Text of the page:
How Ford wriggled out of this one He didn’t at first. The Superior Court agreed with Magder and Ruby that Ford had broken the MCIA and ordered him out of office as the law prescribed. But the Divisional Court, to which Ford appealed, overturned that ruling on a technicality. In a unanimous decision, the three-judge panel found that council’s original decision ordering Ford to repay the money was itself out of order and that the later vote to reverse it was therefore a nullity. The judges ruled that, under the City Of Toronto Act, council can only penalize violations of its code of conduct via a reprimand or suspension of pay – an order of monetary repayment isn’t allowed.
But The court decided to not award any costs to Ford, meaning that he had to cover the entirety of his own legal bill. The party on the losing end of Canadian civil cases is typically ordered to pay a substantial portion of winning side’s legal fees. In this case, however, the court decided [pdf] that because the original application was reasonable, because “significant and novel legal issues” got clarified, and because the appeal only narrowly succeeded, each party should have to bear its own costs.
The allegation That Ford’s campaign for mayor had breached several provisions of the Municipal Elections Act, including spending over the limit and taking advantage of a large private loan from Doug Ford Holdings, the Ford family holding company. (The law specifies that loans must be from “a bank or other recognized lending institution.”)
The complaint Residents Adam Chaleff-Freudenthaler and Max Reed brought an application for a compliance audit of Ford’s campaign finances to the Compliance Audit Committee. The committee, composed of three citizen experts, voted to proceed with an audit, and the auditors ultimately found scores of “apparent contraventions” of the law [pdf].
How Ford wriggled out of this one The committee voted 2-1 against commencing legal proceedings based on the findings of the audit. Because the committee provides no reasons for its decisions, we don’t know why they arrived at this conclusion or even on what criteria they based it.
But The committee did vote to commence legal proceedings against frequent Ford ally Councillor Giorgio Mammoliti, after an audit of his campaign finances turned up apparent contraventions. A special prosecutor eventually brought five non-criminal charges against the councillor, and the case continues to plod through provincial offences court.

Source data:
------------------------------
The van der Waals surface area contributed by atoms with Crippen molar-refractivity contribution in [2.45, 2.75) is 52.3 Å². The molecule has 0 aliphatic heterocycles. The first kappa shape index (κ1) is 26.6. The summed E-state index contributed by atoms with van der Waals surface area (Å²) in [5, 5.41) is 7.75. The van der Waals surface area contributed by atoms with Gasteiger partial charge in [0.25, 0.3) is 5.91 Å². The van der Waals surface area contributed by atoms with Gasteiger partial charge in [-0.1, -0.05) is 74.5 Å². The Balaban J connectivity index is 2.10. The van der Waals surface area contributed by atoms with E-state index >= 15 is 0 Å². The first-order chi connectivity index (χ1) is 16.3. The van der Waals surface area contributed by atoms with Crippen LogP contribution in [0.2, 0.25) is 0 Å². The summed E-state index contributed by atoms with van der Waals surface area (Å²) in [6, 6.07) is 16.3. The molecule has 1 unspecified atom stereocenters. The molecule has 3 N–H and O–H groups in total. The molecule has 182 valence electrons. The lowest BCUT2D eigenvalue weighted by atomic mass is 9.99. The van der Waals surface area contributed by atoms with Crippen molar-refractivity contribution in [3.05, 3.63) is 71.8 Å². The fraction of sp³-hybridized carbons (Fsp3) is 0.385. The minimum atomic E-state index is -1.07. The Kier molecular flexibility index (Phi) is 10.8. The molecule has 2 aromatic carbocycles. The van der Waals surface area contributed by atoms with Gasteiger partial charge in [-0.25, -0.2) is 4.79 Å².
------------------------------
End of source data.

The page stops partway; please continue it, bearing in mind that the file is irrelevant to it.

The allegation That Mayor Rob Ford and his associates may have been involved in various illegal activities, possibly concerning drugs and an effort to retrieve a video of the mayor smoking crack.
The complaint On Saturday, May 18, 2013 – two days after news emerged of a video of Ford smoking what appeared to be crack cocaine – Police Chief Bill Blair asked Detective Sergeant Gary Giroux to open an investigation into the mayor, his office, and his friends. The investigation turned up suspicious activity, including interactions between Ford and pal Sandro Lisi that police allege were “indicative to that of drug trafficking.” Lisi was eventually charged with extortion for his efforts to retrieve the video, as well as a handful of drug offences.
How Ford wriggled out of this one After the mayor and his brother bombarded the police chief with accusations that he was insufficiently neutral in the matter, Blair handed oversight of the investigation to the Ontario Provincial Police in early March 2014. A month later, the Star revealed that the OPP and the Toronto Police officers conducting the probe strongly disagreed over “who was the victim of extortion – the alleged drug dealer who made the video, or Mayor Rob Ford, who is pictured in the video.” The same day, the OPP made it known it was stepping back from the case, and several outlets reported that Project Brazen 2 was coming to a close without having collected adequate evidence to charge the mayor. Toronto Police, meanwhile, insisted the investigation would remain ongoing but declined to clarify in what sense.
But On Saturday, May 17, the Globe reported that Giroux had “tracked down and interviewed one of two men who detectives believe were trying to sell” the second, more recent crack video. The paper called this “the first concrete sign in months that Toronto police are still actively investigating the mayor of Canada’s largest city.”